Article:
One of the most popular genres of video games today is the RPG. They’re characterised by narrative-driven gameplay, in which the player controls a character or party in an immersive world, levelling up and gaining experience points, often fighting enemies, and acquiring treasure. Such games are one of the oldest forms of video game, and today can be subdivided into categories such as the JRPG, MMORPG, Tactical RPG, and Action RPG. However, each and every one of these games owes its roots to an even older gaming medium, one that is much less often in the public eye: The Tabletop RPG.
Tabletop RPGs encompass a wide range of different styles and game systems, however there are common elements that unite them all. At their core, TTRPGs are a form of collaborative storytelling, in which friends get together to immerse themselves in a fictional world and carve out their path within it as they see fit. The games are generally played pen and paper style, with everyone involved sitting around a table together, and often using a gridded battle map for combat. However, they are increasingly (especially given the state of the world today) played online, using the wealth of digital tools available. A ‘game master’ (GM) controls the overall flow of the game, describing a scenario to their players, who generally manage a single character (PC) each, and who then react to their liking. Participants roll dice to determine the outcome of various actions, and the GM is responsible for adjudicating the results of these actions.
Tabletop RPGs have been around for many years, with the release of the first edition of Dungeons & Dragons in 1974 marking the start of this type of collaborative gaming medium in the commercial space. However, throughout their history, TTRPGs have never managed to achieve the same level of success as their digital descendants. There are many likely reasons for this. Firstly, TTRPGs possibly require a greater buy-in for the participant. Unlike RPG video games, which present a neatly packaged experience for the player to engage with and enjoy, TTRPGs require the players themselves to direct the flow of the game, improvising their own experience. This doesn’t come easy to many people and does require an amount of practice to become comfortable.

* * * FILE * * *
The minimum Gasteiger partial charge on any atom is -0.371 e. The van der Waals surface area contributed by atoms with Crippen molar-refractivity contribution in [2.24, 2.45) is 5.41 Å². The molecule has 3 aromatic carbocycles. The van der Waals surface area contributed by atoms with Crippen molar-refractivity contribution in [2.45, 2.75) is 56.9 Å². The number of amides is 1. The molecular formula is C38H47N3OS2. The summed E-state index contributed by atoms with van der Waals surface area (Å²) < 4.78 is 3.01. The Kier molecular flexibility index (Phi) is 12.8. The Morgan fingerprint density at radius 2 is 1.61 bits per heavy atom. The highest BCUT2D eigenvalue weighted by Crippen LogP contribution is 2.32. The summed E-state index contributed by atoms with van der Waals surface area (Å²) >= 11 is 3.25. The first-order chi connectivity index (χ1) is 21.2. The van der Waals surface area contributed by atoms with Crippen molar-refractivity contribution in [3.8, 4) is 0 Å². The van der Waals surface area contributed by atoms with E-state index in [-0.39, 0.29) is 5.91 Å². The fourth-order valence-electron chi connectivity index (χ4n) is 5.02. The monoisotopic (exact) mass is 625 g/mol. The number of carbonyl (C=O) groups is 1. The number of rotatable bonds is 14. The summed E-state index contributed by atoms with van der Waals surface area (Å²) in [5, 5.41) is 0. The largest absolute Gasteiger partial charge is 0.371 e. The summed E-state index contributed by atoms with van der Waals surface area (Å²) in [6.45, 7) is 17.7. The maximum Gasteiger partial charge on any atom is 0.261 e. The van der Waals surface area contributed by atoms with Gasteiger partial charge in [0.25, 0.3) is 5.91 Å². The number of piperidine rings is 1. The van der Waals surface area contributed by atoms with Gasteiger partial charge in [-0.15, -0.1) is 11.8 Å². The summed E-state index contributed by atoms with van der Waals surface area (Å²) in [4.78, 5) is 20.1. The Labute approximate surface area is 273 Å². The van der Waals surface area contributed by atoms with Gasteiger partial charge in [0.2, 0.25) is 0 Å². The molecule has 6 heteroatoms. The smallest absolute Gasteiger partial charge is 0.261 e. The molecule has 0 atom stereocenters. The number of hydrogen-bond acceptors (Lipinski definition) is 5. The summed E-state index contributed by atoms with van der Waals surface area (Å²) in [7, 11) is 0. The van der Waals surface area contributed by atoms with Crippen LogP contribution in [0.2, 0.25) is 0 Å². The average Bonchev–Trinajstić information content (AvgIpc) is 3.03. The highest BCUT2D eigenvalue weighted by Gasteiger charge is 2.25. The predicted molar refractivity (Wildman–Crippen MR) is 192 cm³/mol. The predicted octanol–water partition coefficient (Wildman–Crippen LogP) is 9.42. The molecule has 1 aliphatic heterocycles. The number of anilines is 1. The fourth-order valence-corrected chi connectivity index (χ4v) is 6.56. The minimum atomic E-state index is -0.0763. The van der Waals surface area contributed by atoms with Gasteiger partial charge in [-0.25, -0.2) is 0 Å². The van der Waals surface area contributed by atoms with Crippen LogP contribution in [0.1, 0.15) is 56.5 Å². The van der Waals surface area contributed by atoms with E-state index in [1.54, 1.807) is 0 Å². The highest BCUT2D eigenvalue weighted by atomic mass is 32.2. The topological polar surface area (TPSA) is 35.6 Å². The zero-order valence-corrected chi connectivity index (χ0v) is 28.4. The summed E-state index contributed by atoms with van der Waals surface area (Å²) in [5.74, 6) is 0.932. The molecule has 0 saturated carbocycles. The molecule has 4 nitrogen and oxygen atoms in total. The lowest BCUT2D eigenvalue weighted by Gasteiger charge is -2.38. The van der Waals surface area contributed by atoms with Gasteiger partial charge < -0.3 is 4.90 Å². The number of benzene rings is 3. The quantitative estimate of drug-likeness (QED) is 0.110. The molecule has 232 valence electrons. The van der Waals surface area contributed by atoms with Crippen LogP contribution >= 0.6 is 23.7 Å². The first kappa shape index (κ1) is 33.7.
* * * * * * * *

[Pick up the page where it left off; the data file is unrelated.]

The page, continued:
A further aspect of TTRPGs that represents an obstacle to players is the forced cooperative nature of the medium. While the cooperation of an adventuring party is one of the greatest draws of the game, anyone who’s ever struggled to find a gaming group knows how difficult it can be to work with; and without that group, well, you’re on your own – both literally and figuratively. It’s also important to mention the effect that the Satanic Panic of the 1980s had on the popularity of TTRPGs, and especially on Dungeons and Dragons. During this time, individuals campaigned against the game and spread misinformation, asserting that it was a satanic cult recruitment tool, and even induced youth suicide. Some campaigners went as far as to set up an organisation called B.A.D.D – Bothered About Dungeons and Dragons. I’ll give them credit for the catchy name at least.
Of course, we know today that tabletop RPGs are innocuous sources of entertainment, and in fact, despite previously mentioned difficulties, have seen somewhat of a renaissance in recent years. The simplified approach of the Fifth Edition of Dungeons & Dragons, released in 2014, as well as the widespread appeal of live online TTRPG shows such as Critical Role, High Rollers, and Acquisitions Incorporated has led to a surge in popularity for the gaming medium. Shows like these have helped to destigmatise the game and demonstrate that it’s not some weird thing a bunch of sweaty guys do in their mother’s basement. In fact, I argue that any RPG fan – or fans of any type of video game for that matter – can find more similarities than they perhaps expect between the mediums, as well as benefits not seen in the digital space.